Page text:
The  nursing assessment comprises of the abdominal discomfort, cramping, frequency, liquid stools and pattern of defecation. This assessment is important for knowing the eating patterns as these symptoms are linked to diarrhoea. Moreover, food intolerances, medications, changes in eating pattern, tolerance to dairy products are also important for the assessment of alterations in eating patterns that can cause intestinal function changes leading to diarrhoea. Assessment is also required for hydration status as diarrhoea results in profound dehydration like input and output, mucous membrane moisture and skin turgid (Shimizu et al. 2012). Due to dehydration, there is dryness in the mucous membrane and decrease in skin turgidity along with skin tenting. The nursing care plan for AoL issue in eating and drinking comprises of maintaining the normal fluid volume at the patient’s functional level so that he remain hydrated, maintain normal skin turgid and diet intake is equal to the output. The modifications are required in diet that comprises of easily digestible foods and proper fluid intake so that electrolyte balance is maintained in the body. Nurse also needs to look for lactose intolerance that is common side effect of C. Diff along with gluten intolerance (Hooper et al. 2014).

Personal cleansing and dressing activities require modifications as they require attention to reduce the transmission of infection and disease progression. As the infection spores are persistent and viable in the environment, it is important to look for the personal hygiene like hand hygiene, cleaning, dressing and personal protective equipments (PPEs). Due to diarrhoea, James uses toilet frequently that may infect hands and it can spread through hand contamination. This bacterium resides in the bowel and its multiplication produces toxins that cause diarrhoea. It is highly infectious and spread rapidly through hand contamination, therefore, the strict hand hygiene is required to reduce the spreading of germs and spore transmission through hands. Personal dressing should also be clean and hygienic so that there is reduction in infection transmission and spread of spores (Jetha 2014).

Nursing Assessment of Personal Hygiene


Personal hygiene assessment can be done through assessing the unwillingness or inability of James to perform personal hygiene measures that would reflect self-care deficit. Good hygiene like flossing, brushing, bathing should be assessed in James so that there should be reduction in contamination of body fluids and transmission of pores. It can also be assessed that PPE are being used James; hand washing is being performed by him after using toilet and before eating (Farthing et al. 2013). All these assessments help to evaluate the personal hygiene compliance in James. Functional Independence Measures (FIM) can be used for assessing self-care items like dressing, bathing, brushing, grooming, bowel movement and toileting (Turolla et al. 2013).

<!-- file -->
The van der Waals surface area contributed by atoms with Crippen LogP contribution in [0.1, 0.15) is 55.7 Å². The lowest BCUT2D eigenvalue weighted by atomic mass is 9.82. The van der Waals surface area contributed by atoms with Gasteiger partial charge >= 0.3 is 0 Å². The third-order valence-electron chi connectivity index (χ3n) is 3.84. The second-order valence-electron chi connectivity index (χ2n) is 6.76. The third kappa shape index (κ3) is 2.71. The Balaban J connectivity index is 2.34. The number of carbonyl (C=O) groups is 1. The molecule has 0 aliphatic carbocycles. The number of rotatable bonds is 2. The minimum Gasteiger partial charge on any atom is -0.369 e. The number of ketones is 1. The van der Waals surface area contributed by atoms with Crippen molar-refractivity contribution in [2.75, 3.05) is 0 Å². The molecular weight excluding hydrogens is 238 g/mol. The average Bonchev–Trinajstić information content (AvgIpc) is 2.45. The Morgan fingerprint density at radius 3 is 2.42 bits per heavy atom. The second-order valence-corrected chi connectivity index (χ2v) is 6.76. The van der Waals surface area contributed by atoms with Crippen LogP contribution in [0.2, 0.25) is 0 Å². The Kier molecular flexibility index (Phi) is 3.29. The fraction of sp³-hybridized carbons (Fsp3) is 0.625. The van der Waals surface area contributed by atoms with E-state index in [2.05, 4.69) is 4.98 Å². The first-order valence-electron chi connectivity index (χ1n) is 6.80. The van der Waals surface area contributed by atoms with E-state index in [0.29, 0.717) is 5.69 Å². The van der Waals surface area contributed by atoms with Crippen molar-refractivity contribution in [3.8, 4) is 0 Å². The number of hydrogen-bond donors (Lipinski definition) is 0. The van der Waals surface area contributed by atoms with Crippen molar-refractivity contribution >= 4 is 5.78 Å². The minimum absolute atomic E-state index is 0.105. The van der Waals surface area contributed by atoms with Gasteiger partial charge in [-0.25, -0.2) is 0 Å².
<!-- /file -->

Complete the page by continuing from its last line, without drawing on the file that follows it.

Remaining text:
The nurse should help James to maintain good personal hygiene by washing hands thoroughly using soap and water that removes the spores from the hand. Alcohol hands gels can also be used to reduce the germ spreading before and after eating food. It prevents the spread of infection as the spore transmission is prevented and as a result, the risk of getting C.Diff infection would be reduced. The nurse should ensure that he uses gloves and decontaminate hands after gloves removal with soap and water and should be encouraged to wash hands regularly, nails kept clean, and short. Therefore, the nurse should evaluate his adherence to good hand hygiene practices by performing hand washing that can reduce the incidence of spore transmission and contamination (Dubberke et al. 2014).

The defecation or elimination is important in clostridium-infected patients as the stool contains the spores. The safe disposal of the excrement is important as it helps in the prevention of contamination of the patient’s clothing, hands and environment. The transport of the waste and urine of the patients may contaminate the surrounding people and environment. This depicts that elimination and disposal of waste should be safe through bedpans and urinals for proper disinfection and cleaning. The stool contains spores in large amount that can infect healthy people. Effective elimination of spores is important, as it can be helpful in the transmission of spores and infection spread. There can also be abdominal tenderness that causes cramps and pain due to continuous liquid bowel movements and so promotion of comfort is important for James as it can result in emotional distress (McCune, Struthers and Hawkey 2014).